As Mr. Obama pressed new executive actions to reduce gun violence, and presidential candidates debated gun control issues, Princeton Council member Heather Howard, director of the State Health Assistance Network and lecturer in public affairs at Princeton University’s Woodrow Wilson School of Public and International Affairs, saw the epidemic of gun violence as a public health issue, with the “need for a multifaceted response.” more


A COMMUNITY RESOURCE: The late-18th-century house at the Updike Farmstead, now the permanent home of the Historical Society of Princeton, is a scenic location for weddings as well as a repository for the area’s history. The HSP has reopened after consolidating its operations at the six-acre site.

Twelve years ago, the Historical Society of Princeton (HSP) purchased the six-acre Updike Farmstead, a bucolic spread that extends behind a late-18th-century white farmhouse on Quaker Road. The HSP’s main headquarters had been at Bainbridge House, on Nassau Street, since 1967. But once the purchase of the Updike Farmstead was completed, a plan was developed to make the more rural setting the HSP’s permanent location. more


COMEBACK KIDS: Princeton University men’s basketball player Spencer Weisz guards a foe in a game earlier this season. Last Saturday at Penn, junior forward Weisz scored 10 points and had three rebounds to help Princeton rally from a late 11-point deficit to pull out a 73-71 overtime win against the Quakers at the Palestra in the Ivy League opener for both teams. The Tigers, now 10-4 overall and 1-0 Ivy, are on exam break and will next be in action when they host Division III foe Bryn Athyn on January 24. (Photo by Frank Wojciechowski)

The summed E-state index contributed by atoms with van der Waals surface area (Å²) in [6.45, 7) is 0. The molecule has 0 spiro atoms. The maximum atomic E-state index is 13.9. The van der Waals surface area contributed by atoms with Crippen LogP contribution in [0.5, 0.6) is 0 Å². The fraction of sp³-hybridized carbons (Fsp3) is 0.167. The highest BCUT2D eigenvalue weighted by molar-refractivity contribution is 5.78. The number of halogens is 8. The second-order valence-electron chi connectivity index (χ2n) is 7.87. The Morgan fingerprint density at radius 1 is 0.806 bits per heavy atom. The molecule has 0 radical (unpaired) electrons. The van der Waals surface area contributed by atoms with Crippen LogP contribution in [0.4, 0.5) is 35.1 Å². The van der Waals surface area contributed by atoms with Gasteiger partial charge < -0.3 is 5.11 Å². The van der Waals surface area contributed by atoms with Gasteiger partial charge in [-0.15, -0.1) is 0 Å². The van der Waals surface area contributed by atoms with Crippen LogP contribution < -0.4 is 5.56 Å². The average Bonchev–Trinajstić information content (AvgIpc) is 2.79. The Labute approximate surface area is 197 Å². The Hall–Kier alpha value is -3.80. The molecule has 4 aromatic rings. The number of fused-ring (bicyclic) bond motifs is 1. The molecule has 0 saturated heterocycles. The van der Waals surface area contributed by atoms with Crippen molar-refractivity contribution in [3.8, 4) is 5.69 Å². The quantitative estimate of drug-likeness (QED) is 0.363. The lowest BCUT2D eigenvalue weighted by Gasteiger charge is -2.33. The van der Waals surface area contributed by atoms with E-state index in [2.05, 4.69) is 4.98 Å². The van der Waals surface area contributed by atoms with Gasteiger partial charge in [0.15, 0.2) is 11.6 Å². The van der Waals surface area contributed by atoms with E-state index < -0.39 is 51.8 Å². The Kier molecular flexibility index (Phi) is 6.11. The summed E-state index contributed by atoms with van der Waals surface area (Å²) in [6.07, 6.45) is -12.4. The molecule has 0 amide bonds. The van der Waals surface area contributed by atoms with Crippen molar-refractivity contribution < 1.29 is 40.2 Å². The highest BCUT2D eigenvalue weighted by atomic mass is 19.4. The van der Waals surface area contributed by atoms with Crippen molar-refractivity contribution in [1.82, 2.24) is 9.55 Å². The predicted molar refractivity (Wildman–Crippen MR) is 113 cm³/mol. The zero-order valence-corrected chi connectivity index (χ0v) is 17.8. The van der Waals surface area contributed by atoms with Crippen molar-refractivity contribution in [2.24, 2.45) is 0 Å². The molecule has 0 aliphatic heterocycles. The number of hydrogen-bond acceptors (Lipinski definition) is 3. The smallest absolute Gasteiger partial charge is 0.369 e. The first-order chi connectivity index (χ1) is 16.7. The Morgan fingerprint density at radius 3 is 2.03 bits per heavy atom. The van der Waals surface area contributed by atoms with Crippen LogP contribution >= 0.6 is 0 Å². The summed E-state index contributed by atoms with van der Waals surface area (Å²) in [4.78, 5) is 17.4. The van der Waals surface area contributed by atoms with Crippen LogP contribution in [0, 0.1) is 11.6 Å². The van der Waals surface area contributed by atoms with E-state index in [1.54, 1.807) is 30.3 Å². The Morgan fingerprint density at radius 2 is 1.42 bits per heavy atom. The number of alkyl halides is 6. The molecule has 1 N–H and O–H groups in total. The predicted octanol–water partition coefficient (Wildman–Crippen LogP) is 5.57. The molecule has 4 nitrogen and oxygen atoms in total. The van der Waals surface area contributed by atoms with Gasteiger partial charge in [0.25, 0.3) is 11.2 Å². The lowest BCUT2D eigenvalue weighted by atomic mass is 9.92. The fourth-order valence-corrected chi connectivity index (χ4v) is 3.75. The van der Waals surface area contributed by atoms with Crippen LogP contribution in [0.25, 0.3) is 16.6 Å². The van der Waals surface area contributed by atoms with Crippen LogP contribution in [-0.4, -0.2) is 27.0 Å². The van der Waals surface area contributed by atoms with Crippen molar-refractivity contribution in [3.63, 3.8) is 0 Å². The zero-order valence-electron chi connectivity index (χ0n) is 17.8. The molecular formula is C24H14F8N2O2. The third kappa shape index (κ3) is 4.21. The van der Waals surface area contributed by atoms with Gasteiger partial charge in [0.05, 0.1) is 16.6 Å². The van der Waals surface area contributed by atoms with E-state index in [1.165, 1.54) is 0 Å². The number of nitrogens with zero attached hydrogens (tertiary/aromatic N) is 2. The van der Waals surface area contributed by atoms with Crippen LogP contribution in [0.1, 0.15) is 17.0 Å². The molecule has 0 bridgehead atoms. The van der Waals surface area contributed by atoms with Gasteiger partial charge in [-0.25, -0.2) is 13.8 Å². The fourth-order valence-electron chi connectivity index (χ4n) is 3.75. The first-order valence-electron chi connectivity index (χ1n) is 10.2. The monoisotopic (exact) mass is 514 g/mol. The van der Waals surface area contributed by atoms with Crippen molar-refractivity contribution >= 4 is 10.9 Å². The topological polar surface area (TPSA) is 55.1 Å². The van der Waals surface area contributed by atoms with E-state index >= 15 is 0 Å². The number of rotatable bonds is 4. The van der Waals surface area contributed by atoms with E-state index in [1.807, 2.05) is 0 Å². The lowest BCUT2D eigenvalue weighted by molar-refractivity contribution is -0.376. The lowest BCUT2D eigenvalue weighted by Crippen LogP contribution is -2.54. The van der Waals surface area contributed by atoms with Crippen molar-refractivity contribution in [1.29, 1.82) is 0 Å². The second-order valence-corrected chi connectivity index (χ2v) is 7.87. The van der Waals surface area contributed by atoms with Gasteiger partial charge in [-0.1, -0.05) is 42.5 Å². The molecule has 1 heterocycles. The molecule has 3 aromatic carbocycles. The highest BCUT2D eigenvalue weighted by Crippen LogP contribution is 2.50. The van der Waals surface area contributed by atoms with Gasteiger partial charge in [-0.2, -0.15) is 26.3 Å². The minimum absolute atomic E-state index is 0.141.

The photo of Mitch Henderson leaping for joy after he helped the Princeton University men’s basketball team stun defending national champion UCLA in the first round of the 1996 NCAA tournament is one of the iconic images in program history. more

Princeton Council voted at its Monday, January 11 meeting to introduce a bond ordinance that would allow the acquisition of a 20.4-acre parcel of vacant land between Mt. Lucas Road and Route 206. The purchase, which Mayor Liz Lempert called “a very important environmental piece,” would be financed by a $4.4 million deal that would be mostly paid for by Mercer County, the Friends of Princeton Open Space, and the Williams/Transco company.

The parcel, which is owned by Princeton Land Development, would add to the size of the Princeton Ridge Preserve. Mercer County would provide a $2.2 million grant for the purchase. Friends of Princeton Open Space would give $100,000, Williams/Transco would pay $153,000, and New Jersey’s Green Acres grant program would cover the rest. “We’re hoping to purchase it with little or no municipal funding,” the town’s administrator Marc Dashield said. more